"The matter is," he groaned, as Dick let go, "that this son of Satan has a blacksmith's vise in place of a hand," and he showed his great fingers, from beneath the nails of which the blood was oozing.

His Venetian companions of the Guard looked at them, then they looked at Grey Dick and gave him a wide berth. Also Ambrosio said something about having offered to fight a man and not a fiend. But it was too late to retract, for the Doge, taking, as was natural, no share in this small matter, had already left his throne.

Then, escorted by Sir Geoffrey and the city Guards, Hugh and Grey Dick passed through that splendid company away home to dinner, Dick carrying his bow-case in one hand and the sack of armour which de Noyon had not thought fit to claim in the other.

In the midst of dead silence, they departed, for now no one seemed to find either of them a fit subject for jest. Indeed there were some who said, as they watched the pair pass the door, that Cattrina and the giant would do well to consult a lawyer and a priest that night.



CHAPTER XII

THE MAN FROM THE EAST

In a great, cool room of his splendid Venetian palace, Sir Edmund Acour, Seigneur of Cattrina sat in consultation with the priest Nicholas. Clearly he was ill at ease; his face and his quick, impatient movements showed it.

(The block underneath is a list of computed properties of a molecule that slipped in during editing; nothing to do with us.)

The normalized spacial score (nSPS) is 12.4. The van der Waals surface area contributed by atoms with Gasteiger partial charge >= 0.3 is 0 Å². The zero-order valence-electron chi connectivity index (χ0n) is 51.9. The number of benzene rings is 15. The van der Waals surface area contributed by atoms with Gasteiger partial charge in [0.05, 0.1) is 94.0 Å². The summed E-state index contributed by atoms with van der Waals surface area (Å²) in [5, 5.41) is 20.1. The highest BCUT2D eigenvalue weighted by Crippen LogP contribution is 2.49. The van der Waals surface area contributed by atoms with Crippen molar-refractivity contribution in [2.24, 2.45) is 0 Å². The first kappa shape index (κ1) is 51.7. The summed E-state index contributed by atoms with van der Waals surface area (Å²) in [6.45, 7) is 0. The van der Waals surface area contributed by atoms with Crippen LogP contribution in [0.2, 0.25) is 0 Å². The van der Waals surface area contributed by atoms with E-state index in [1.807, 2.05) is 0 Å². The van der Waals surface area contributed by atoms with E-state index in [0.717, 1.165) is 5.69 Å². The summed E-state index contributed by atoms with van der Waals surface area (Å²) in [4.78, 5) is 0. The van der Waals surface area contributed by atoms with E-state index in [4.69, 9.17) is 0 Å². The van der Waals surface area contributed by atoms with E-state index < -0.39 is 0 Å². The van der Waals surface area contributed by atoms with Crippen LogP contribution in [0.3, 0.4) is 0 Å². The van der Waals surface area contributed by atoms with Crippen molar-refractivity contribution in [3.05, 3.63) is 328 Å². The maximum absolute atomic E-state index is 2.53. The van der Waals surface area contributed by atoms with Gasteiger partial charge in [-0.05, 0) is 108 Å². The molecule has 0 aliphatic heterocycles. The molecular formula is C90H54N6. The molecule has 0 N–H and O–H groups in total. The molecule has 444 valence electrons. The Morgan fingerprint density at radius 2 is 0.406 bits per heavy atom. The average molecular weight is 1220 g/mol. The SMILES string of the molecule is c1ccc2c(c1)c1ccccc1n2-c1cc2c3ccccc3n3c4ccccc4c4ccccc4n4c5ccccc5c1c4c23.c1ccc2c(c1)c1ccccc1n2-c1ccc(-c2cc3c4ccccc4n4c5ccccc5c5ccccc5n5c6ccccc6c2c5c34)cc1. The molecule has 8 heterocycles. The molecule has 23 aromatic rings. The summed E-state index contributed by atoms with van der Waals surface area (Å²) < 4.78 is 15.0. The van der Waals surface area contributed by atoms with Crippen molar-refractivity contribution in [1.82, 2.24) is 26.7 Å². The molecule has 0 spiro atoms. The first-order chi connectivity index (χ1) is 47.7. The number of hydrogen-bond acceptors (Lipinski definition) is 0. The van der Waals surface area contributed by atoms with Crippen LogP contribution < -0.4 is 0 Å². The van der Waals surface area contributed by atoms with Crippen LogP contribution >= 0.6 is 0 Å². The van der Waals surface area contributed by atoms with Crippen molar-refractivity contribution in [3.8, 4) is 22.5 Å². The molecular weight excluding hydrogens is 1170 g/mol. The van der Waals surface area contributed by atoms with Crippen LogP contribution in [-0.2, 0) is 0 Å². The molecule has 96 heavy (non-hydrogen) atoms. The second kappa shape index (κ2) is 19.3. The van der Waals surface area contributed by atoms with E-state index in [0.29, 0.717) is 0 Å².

"You arrange badly," he said in a voice quite devoid of its ordinary melodious tones. "Everything goes wrong. How is it you did not know that this accursed Englishman and his Death's-head were coming here? What is the use of a spy who never spies? Man, they should have been met upon the road, for who can be held answerable for what brigands do? Or, at the least, I might have started for Avignon two days earlier."

"Am I omnipotent, lord, that I should be held able to read the minds of men in far countries and to follow their footsteps?" asked the aggrieved Nicholas. "Still it might have been guessed that this bulldog of a Briton would hang to your heels till you kick out his brains or he pulls you down. Bah! the sight of that archer, who cannot miss, always gives me a cold pain in the stomach, as though an arrow-point were working through my vitals. I pity yonder poor fool of a Swiss to-morrow, for what chance has he against a fish-eyed wizard?"